Version: 2018.2 (switch to 2018.3b or 2017.4)
Scripting Overview
Variables and the Inspector
Other Versions

Creating and Using Scripts

The behavior of GameObjectsThe fundamental object in Unity scenes, which can represent characters, props, scenery, cameras, waypoints, and more. A GameObject’s functionality is defined by the Components attached to it. More info
See in Glossary
is controlled by the ComponentsA functional part of a GameObject. A GameObject can contain any number of components. Unity has many built-in components, and you can create your own by writing scripts that inherit from MonoBehaviour. More info
See in Glossary
that are attached to them. Although Unity’s built-in Components can be very versatile, you will soon find you need to go beyond what they can provide to implement your own gameplay features. Unity allows you to create your own Components using scripts. These allow you to trigger game events, modify Component properties over time and respond to user input in any way you like.

Unity supports the C# programming language natively. C# (pronounced C-sharp) is an industry-standard language similar to Java or C++.

In addition to this, many other .NET languages can be used with Unity if they can compile a compatible DLL - see here for further details.

Learning the art of programming and the use of these particular languages is beyond the scope of this introduction. However, there are many books, tutorials and other resources for learning how to program with Unity. See the Learning section of our website for further details.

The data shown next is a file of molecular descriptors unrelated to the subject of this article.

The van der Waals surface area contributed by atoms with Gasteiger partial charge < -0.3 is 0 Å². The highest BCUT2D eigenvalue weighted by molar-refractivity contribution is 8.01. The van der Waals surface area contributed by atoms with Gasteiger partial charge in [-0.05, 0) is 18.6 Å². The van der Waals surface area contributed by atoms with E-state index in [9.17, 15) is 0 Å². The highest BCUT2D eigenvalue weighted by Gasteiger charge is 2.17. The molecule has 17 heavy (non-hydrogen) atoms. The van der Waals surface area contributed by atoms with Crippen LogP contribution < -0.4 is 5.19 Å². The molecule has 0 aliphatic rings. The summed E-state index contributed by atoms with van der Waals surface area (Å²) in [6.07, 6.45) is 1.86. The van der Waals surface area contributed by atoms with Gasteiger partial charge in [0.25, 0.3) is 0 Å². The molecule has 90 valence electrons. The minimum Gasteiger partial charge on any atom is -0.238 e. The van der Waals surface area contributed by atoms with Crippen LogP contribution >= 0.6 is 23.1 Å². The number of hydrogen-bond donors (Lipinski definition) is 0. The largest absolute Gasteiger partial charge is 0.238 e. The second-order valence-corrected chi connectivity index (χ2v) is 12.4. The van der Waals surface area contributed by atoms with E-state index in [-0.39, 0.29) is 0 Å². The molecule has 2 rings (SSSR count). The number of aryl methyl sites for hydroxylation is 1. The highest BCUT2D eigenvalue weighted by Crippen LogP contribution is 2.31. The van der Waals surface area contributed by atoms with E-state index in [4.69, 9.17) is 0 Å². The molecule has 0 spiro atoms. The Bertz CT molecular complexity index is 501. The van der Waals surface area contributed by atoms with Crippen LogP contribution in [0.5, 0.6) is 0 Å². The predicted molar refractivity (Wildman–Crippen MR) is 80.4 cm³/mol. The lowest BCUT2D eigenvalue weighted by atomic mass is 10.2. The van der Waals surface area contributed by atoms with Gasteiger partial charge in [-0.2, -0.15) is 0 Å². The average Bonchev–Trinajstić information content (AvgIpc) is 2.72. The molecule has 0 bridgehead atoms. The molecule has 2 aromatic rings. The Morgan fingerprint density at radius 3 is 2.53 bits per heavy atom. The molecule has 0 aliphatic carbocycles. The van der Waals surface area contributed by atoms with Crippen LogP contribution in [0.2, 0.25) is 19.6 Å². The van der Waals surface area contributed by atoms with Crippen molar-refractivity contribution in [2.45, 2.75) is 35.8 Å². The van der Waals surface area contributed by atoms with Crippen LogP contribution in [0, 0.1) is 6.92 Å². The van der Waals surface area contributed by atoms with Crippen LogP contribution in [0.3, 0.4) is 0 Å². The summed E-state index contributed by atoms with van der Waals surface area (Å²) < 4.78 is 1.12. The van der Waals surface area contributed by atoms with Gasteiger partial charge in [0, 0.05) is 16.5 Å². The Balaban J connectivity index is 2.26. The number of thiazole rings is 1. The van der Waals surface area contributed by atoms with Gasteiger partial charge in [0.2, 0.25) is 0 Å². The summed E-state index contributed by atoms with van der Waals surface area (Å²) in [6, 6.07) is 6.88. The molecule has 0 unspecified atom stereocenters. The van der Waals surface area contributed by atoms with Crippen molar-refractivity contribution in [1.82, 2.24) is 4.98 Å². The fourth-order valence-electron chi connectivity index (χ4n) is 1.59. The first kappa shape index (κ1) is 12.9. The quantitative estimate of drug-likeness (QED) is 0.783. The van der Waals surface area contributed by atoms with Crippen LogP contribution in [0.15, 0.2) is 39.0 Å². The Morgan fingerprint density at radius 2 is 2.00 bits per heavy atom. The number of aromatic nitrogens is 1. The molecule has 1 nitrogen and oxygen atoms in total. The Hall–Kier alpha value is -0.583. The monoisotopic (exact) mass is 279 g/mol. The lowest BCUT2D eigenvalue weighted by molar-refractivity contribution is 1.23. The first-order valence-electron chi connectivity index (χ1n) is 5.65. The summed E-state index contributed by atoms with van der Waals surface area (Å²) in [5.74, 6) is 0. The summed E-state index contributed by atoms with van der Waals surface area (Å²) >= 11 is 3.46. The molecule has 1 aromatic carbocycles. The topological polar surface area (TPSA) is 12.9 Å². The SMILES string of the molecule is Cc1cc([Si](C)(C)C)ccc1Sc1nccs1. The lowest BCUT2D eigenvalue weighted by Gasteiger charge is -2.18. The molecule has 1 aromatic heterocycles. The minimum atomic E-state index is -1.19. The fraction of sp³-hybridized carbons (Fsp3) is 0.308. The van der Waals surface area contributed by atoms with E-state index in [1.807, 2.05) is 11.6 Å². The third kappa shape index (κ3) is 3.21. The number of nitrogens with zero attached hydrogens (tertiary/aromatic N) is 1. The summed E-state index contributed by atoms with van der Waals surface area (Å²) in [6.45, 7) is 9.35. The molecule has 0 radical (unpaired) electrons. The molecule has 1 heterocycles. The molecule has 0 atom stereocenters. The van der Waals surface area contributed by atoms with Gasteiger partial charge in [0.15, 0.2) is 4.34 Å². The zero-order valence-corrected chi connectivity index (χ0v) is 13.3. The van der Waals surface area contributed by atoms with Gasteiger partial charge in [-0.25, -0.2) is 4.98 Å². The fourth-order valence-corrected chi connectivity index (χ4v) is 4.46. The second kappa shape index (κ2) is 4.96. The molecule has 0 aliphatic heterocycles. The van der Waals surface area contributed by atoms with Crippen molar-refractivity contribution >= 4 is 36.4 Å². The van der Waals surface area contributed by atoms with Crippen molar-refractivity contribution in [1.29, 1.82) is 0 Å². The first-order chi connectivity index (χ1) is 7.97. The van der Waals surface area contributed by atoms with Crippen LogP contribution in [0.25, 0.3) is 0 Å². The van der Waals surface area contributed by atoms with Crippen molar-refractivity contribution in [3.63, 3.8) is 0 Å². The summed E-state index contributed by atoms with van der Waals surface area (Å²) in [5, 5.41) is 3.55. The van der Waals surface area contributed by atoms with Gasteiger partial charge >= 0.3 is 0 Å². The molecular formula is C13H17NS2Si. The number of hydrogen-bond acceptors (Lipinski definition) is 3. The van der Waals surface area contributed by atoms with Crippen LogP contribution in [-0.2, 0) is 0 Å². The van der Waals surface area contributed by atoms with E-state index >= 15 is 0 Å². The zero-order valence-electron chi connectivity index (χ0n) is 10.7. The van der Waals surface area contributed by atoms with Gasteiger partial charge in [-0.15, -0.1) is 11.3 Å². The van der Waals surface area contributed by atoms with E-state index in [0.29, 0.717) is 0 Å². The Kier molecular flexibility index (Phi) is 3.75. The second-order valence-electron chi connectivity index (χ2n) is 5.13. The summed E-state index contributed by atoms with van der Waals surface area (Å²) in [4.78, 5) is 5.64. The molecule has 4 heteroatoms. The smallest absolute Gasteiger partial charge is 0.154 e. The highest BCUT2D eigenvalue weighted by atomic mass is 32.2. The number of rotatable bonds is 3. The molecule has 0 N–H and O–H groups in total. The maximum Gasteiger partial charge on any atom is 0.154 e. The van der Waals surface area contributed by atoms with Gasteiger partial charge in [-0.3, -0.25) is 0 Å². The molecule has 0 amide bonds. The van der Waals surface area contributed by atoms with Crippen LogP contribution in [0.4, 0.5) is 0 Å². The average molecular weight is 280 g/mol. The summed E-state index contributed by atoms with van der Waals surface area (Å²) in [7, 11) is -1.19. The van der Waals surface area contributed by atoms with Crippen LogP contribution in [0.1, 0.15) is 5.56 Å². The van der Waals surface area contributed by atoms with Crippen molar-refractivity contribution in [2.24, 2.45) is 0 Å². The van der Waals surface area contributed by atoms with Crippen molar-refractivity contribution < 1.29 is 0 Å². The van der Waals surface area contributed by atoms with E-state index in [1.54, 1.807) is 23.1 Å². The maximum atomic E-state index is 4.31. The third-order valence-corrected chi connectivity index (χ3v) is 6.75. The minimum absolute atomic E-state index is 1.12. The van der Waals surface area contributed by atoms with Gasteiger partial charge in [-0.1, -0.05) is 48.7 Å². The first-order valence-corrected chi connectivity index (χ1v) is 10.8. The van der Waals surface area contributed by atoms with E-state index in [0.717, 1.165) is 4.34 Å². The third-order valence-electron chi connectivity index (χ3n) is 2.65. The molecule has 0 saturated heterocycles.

Creating Scripts

Unlike most other assets, scripts are usually created within Unity directly. You can create a new script from the Create menu at the top left of the Project panel or by selecting Assets > Create > C# Script from the main menu.

The new script will be created in whichever folder you have selected in the Project panel. The new script file’s name will be selected, prompting you to enter a new name.

It is a good idea to enter the name of the new script at this point rather than editing it later. The name that you enter will be used to create the initial text inside the file, as described below.

Anatomy of a Script file

When you double-click a script Asset in Unity, it will be opened in a text editor. By default, Unity will use Visual Studio, but you can select any editor you like from the External Tools panel in Unity’s preferences (go to Unity > Preferences).

The initial contents of the file will look something like this:

using UnityEngine;
using System.Collections;

public class MainPlayer : MonoBehaviour {

    // Use this for initialization
    void Start () {
    
    }
    
    // Update is called once per frame
    void Update () {
    
    }
}

A script makes its connection with the internal workings of Unity by implementing a class which derives from the built-in class called MonoBehaviour. You can think of a class as a kind of blueprint for creating a new Component type that can be attached to GameObjects. Each time you attach a script component to a GameObject, it creates a new instance of the object defined by the blueprint. The name of the class is taken from the name you supplied when the file was created. The class name and file name must be the same to enable the script component to be attached to a GameObject.